American artist Phillis Ideal (born New Mexico, 1942) paints large-scale canvas that simultaneously convey abstract interpretations of her native southwestern vistas as “expansive gestural space” and “tightly packed” renditions of the vitality found in the city of New York, her home since 1982.*
Paint functions as both material and expressive force in Juarez/Canal Street (1988). Vibrant color and evocative shapes rendered with broad brush strokes draw viewers into dialog with the artist about the function of environment and geography in the human experience.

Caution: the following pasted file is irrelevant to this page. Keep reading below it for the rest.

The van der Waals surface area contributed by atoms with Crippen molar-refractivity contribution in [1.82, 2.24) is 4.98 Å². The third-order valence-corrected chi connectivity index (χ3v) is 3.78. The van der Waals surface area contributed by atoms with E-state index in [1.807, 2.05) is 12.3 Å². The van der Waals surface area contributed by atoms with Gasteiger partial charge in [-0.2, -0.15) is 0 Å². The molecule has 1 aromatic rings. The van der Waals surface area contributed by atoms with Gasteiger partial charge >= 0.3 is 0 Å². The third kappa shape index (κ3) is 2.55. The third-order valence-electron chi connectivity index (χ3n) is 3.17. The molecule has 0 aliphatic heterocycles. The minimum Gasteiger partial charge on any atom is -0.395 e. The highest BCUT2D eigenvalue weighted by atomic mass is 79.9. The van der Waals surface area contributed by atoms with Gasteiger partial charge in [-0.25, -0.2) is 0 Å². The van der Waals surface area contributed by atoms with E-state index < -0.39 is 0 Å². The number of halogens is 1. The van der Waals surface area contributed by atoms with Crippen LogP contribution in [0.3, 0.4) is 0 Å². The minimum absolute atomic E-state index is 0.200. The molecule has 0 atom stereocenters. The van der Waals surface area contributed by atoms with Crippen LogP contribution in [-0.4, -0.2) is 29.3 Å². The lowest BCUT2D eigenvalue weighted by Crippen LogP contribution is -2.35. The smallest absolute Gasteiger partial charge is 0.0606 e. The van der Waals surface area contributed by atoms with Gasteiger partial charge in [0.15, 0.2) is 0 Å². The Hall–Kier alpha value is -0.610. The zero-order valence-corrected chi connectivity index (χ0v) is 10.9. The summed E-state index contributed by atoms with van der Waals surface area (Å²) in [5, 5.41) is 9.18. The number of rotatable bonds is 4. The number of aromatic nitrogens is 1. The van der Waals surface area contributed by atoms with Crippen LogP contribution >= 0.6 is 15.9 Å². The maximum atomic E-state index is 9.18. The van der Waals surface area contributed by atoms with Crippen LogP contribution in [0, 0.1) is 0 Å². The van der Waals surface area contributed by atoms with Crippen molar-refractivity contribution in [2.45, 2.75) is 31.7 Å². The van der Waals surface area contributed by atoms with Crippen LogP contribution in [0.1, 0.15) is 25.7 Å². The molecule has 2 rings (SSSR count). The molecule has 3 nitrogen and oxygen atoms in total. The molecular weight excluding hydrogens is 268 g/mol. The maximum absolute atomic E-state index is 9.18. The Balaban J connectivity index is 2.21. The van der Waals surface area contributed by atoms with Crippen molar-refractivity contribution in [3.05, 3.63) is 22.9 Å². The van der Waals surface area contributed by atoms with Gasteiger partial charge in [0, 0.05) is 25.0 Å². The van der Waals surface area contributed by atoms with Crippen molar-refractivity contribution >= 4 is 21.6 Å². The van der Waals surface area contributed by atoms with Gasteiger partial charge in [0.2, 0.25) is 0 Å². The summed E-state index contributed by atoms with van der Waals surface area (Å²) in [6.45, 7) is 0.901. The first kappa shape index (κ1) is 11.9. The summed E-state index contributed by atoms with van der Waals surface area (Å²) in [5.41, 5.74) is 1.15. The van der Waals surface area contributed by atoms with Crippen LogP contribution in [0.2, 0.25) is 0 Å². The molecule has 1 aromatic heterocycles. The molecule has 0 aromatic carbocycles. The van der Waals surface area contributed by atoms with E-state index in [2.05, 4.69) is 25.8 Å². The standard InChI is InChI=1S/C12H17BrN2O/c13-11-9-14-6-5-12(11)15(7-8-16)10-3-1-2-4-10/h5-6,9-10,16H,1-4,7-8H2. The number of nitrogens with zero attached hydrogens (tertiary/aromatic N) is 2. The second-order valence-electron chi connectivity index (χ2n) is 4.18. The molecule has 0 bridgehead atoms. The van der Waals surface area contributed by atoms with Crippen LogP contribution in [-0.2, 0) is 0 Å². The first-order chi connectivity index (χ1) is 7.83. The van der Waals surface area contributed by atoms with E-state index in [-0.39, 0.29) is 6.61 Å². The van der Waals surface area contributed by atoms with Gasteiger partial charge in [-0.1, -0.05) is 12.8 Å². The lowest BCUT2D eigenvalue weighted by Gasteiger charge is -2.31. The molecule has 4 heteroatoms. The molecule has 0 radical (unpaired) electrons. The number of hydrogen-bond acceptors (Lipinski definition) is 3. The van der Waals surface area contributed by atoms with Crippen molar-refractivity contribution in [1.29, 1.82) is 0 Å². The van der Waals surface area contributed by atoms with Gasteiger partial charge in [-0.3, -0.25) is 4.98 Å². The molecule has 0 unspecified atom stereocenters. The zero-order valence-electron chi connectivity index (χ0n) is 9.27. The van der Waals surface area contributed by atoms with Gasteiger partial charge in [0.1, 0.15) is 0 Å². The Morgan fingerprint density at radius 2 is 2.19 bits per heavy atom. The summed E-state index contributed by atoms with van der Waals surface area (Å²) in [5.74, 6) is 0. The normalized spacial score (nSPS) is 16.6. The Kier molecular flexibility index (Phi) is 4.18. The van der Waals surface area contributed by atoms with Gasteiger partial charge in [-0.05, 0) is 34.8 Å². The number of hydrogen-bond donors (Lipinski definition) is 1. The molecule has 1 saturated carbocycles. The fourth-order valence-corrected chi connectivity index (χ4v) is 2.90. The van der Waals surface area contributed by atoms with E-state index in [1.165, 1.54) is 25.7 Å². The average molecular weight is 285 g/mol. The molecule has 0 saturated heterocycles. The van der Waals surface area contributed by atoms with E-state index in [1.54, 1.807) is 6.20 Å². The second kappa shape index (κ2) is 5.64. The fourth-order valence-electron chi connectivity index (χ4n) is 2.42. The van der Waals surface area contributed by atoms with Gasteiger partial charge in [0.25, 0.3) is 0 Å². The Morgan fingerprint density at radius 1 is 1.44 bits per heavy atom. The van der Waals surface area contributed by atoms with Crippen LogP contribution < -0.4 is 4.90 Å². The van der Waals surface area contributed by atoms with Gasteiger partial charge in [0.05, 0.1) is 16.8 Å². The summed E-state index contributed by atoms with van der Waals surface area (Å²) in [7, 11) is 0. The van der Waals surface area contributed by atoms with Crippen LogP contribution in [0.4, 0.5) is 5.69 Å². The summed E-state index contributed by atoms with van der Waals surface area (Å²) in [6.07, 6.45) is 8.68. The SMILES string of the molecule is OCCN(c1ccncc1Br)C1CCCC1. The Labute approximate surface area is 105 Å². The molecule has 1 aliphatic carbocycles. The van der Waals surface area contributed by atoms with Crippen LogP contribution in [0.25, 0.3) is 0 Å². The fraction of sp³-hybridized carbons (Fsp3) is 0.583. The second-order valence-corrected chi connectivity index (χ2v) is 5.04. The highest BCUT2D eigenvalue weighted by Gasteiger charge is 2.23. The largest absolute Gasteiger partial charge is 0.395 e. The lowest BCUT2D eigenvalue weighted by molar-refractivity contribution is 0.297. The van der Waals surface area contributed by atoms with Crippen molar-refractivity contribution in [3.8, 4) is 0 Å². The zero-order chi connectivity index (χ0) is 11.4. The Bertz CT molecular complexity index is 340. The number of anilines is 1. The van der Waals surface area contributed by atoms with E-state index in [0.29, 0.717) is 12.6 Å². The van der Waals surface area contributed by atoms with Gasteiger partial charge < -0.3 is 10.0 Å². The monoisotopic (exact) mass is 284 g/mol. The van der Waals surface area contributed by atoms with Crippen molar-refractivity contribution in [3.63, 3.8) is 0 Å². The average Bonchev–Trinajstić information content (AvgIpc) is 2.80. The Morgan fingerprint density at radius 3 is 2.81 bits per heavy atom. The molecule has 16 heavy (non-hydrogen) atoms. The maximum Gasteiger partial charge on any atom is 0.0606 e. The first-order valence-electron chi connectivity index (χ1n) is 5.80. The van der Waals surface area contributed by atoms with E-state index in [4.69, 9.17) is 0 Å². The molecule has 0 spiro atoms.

Ideal received her Master’s in Fine Arts in the 1970s from University of California, Berkeley. She studied under Elmer Bischoff, (1916–1991) who with Richard Diebenkorn and David Park founded the Bay Area Figuration, a movement which blended narrative and abstract expressionism. Ideal taught painting at University of California Berkeley, San Francisco State, Sarah Lawrence College, University of New Mexico, and Brooklyn Museum, and was shown at twenty solo and numerous group exhibitions. Juarez/Canal Street (1988) from the Morris Museum permanent collection was exhibited in “The Collected Century: 1900–2000.”
This exhibition was curated by Michelle Graves, Assistant Curator, with Emily Rainbolt and Emma Bryer, Curatorial Interns.
* Read more about the artist at her website.